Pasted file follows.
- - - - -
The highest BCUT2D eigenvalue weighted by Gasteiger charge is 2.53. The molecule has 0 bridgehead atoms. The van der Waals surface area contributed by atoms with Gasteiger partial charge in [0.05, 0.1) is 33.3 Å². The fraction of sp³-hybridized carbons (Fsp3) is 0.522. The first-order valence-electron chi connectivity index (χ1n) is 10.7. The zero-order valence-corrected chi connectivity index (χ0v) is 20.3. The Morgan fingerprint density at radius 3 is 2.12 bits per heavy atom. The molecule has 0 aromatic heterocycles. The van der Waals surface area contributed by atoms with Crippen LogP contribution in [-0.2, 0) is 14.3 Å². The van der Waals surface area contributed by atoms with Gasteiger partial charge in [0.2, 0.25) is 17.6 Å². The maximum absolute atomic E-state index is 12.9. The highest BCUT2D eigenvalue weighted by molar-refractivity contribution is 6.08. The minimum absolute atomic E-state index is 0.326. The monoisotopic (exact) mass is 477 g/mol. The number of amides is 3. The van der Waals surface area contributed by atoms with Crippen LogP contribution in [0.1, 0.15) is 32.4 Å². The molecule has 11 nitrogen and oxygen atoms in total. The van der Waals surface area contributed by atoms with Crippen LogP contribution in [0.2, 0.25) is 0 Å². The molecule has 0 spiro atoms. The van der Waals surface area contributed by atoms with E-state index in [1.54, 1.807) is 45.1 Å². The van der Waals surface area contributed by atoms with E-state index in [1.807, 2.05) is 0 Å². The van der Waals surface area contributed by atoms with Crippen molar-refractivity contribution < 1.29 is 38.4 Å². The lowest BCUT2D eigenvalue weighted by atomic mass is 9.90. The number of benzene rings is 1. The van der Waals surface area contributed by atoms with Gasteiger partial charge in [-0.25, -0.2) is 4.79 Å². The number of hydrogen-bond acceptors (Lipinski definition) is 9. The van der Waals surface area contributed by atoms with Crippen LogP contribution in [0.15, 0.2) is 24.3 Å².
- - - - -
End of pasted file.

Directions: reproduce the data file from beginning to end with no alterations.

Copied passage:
The highest BCUT2D eigenvalue weighted by Gasteiger charge is 2.53. The molecule has 0 bridgehead atoms. The van der Waals surface area contributed by atoms with Gasteiger partial charge in [0.05, 0.1) is 33.3 Å². The fraction of sp³-hybridized carbons (Fsp3) is 0.522. The first-order valence-electron chi connectivity index (χ1n) is 10.7. The zero-order valence-corrected chi connectivity index (χ0v) is 20.3. The Morgan fingerprint density at radius 3 is 2.12 bits per heavy atom. The molecule has 0 aromatic heterocycles. The van der Waals surface area contributed by atoms with Crippen LogP contribution in [-0.2, 0) is 14.3 Å². The van der Waals surface area contributed by atoms with Gasteiger partial charge in [0.2, 0.25) is 17.6 Å². The maximum absolute atomic E-state index is 12.9. The highest BCUT2D eigenvalue weighted by molar-refractivity contribution is 6.08. The minimum absolute atomic E-state index is 0.326. The monoisotopic (exact) mass is 477 g/mol. The number of amides is 3. The van der Waals surface area contributed by atoms with Crippen LogP contribution in [0.1, 0.15) is 32.4 Å². The molecule has 11 nitrogen and oxygen atoms in total. The van der Waals surface area contributed by atoms with Crippen LogP contribution in [0.2, 0.25) is 0 Å². The molecule has 0 spiro atoms. The van der Waals surface area contributed by atoms with E-state index in [1.54, 1.807) is 45.1 Å². The van der Waals surface area contributed by atoms with E-state index in [1.807, 2.05) is 0 Å². The van der Waals surface area contributed by atoms with Crippen molar-refractivity contribution < 1.29 is 38.4 Å². The lowest BCUT2D eigenvalue weighted by atomic mass is 9.90. The number of benzene rings is 1. The van der Waals surface area contributed by atoms with Gasteiger partial charge in [-0.25, -0.2) is 4.79 Å². The number of hydrogen-bond acceptors (Lipinski definition) is 9. The van der Waals surface area contributed by atoms with Crippen LogP contribution in [0.15, 0.2) is 24.3 Å².